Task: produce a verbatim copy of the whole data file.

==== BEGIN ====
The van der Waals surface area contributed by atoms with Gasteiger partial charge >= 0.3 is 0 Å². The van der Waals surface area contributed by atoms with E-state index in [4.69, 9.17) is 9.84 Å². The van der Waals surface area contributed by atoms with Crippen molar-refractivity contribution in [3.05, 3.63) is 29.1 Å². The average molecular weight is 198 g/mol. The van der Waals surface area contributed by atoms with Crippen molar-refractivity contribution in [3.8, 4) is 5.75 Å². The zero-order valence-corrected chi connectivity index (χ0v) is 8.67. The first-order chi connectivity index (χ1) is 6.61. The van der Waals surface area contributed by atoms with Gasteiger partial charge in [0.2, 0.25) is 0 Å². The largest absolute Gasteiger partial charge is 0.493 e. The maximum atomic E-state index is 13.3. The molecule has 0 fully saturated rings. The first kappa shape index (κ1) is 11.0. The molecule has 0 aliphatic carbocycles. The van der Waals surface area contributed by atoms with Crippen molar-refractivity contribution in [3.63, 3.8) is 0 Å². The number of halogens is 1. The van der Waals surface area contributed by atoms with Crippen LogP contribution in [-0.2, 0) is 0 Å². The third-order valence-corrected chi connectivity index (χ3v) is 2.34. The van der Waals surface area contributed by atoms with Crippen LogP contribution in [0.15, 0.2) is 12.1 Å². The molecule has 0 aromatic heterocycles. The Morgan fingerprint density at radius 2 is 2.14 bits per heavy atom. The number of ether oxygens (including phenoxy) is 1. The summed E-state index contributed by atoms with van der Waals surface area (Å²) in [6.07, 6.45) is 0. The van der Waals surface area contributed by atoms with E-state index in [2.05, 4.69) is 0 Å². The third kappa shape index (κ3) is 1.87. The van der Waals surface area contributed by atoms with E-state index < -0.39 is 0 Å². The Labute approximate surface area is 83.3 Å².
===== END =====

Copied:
The van der Waals surface area contributed by atoms with Gasteiger partial charge >= 0.3 is 0 Å². The van der Waals surface area contributed by atoms with E-state index in [4.69, 9.17) is 9.84 Å². The van der Waals surface area contributed by atoms with Crippen molar-refractivity contribution in [3.05, 3.63) is 29.1 Å². The average molecular weight is 198 g/mol. The van der Waals surface area contributed by atoms with Crippen molar-refractivity contribution in [3.8, 4) is 5.75 Å². The zero-order valence-corrected chi connectivity index (χ0v) is 8.67. The first-order chi connectivity index (χ1) is 6.61. The van der Waals surface area contributed by atoms with Gasteiger partial charge in [0.2, 0.25) is 0 Å². The largest absolute Gasteiger partial charge is 0.493 e. The maximum atomic E-state index is 13.3. The molecule has 0 fully saturated rings. The first kappa shape index (κ1) is 11.0. The molecule has 0 aliphatic carbocycles. The van der Waals surface area contributed by atoms with Crippen molar-refractivity contribution in [3.63, 3.8) is 0 Å². The number of halogens is 1. The van der Waals surface area contributed by atoms with Crippen LogP contribution in [-0.2, 0) is 0 Å². The third-order valence-corrected chi connectivity index (χ3v) is 2.34. The van der Waals surface area contributed by atoms with Crippen LogP contribution in [0.15, 0.2) is 12.1 Å². The molecule has 0 aromatic heterocycles. The Morgan fingerprint density at radius 2 is 2.14 bits per heavy atom. The number of ether oxygens (including phenoxy) is 1. The summed E-state index contributed by atoms with van der Waals surface area (Å²) in [6.07, 6.45) is 0. The van der Waals surface area contributed by atoms with E-state index in [2.05, 4.69) is 0 Å². The third kappa shape index (κ3) is 1.87. The van der Waals surface area contributed by atoms with E-state index < -0.39 is 0 Å². The Labute approximate surface area is 83.3 Å².